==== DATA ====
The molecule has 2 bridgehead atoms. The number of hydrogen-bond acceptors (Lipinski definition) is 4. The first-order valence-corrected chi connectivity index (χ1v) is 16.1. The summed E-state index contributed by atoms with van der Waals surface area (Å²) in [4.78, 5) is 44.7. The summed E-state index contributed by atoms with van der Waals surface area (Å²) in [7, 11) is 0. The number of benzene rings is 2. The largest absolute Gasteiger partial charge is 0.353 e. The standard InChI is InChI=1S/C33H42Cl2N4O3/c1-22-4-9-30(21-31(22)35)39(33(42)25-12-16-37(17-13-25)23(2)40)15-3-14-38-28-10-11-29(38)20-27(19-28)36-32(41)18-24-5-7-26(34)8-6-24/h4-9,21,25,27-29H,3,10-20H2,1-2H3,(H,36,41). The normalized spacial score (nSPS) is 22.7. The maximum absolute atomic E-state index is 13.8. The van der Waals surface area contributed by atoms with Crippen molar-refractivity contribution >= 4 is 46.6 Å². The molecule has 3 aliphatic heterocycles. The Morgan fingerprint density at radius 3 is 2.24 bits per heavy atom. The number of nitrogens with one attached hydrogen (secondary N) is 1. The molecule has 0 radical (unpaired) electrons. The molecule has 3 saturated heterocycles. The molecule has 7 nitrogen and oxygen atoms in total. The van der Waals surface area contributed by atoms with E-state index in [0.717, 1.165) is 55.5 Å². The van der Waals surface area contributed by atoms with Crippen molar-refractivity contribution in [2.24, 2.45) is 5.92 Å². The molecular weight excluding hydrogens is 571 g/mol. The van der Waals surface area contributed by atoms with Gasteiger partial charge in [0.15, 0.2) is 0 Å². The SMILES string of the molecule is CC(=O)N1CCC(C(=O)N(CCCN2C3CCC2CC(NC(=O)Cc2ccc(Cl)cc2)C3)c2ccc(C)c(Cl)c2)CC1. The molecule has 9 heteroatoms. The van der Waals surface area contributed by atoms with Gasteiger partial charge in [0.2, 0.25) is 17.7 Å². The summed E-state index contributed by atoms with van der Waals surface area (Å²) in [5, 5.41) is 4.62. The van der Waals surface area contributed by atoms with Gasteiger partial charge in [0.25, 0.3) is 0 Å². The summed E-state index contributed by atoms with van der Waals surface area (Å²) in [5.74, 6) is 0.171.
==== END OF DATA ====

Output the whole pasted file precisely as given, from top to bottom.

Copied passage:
The molecule has 2 bridgehead atoms. The number of hydrogen-bond acceptors (Lipinski definition) is 4. The first-order valence-corrected chi connectivity index (χ1v) is 16.1. The summed E-state index contributed by atoms with van der Waals surface area (Å²) in [4.78, 5) is 44.7. The summed E-state index contributed by atoms with van der Waals surface area (Å²) in [7, 11) is 0. The number of benzene rings is 2. The largest absolute Gasteiger partial charge is 0.353 e. The standard InChI is InChI=1S/C33H42Cl2N4O3/c1-22-4-9-30(21-31(22)35)39(33(42)25-12-16-37(17-13-25)23(2)40)15-3-14-38-28-10-11-29(38)20-27(19-28)36-32(41)18-24-5-7-26(34)8-6-24/h4-9,21,25,27-29H,3,10-20H2,1-2H3,(H,36,41). The normalized spacial score (nSPS) is 22.7. The maximum absolute atomic E-state index is 13.8. The van der Waals surface area contributed by atoms with Crippen molar-refractivity contribution >= 4 is 46.6 Å². The molecule has 3 aliphatic heterocycles. The Morgan fingerprint density at radius 3 is 2.24 bits per heavy atom. The number of nitrogens with one attached hydrogen (secondary N) is 1. The molecule has 0 radical (unpaired) electrons. The molecule has 3 saturated heterocycles. The molecule has 7 nitrogen and oxygen atoms in total. The van der Waals surface area contributed by atoms with E-state index in [0.717, 1.165) is 55.5 Å². The van der Waals surface area contributed by atoms with Crippen molar-refractivity contribution in [2.24, 2.45) is 5.92 Å². The molecular weight excluding hydrogens is 571 g/mol. The van der Waals surface area contributed by atoms with Gasteiger partial charge in [0.15, 0.2) is 0 Å². The SMILES string of the molecule is CC(=O)N1CCC(C(=O)N(CCCN2C3CCC2CC(NC(=O)Cc2ccc(Cl)cc2)C3)c2ccc(C)c(Cl)c2)CC1. The molecule has 9 heteroatoms. The van der Waals surface area contributed by atoms with Gasteiger partial charge in [0.2, 0.25) is 17.7 Å². The summed E-state index contributed by atoms with van der Waals surface area (Å²) in [5, 5.41) is 4.62. The van der Waals surface area contributed by atoms with Gasteiger partial charge in [0.25, 0.3) is 0 Å². The summed E-state index contributed by atoms with van der Waals surface area (Å²) in [5.74, 6) is 0.171.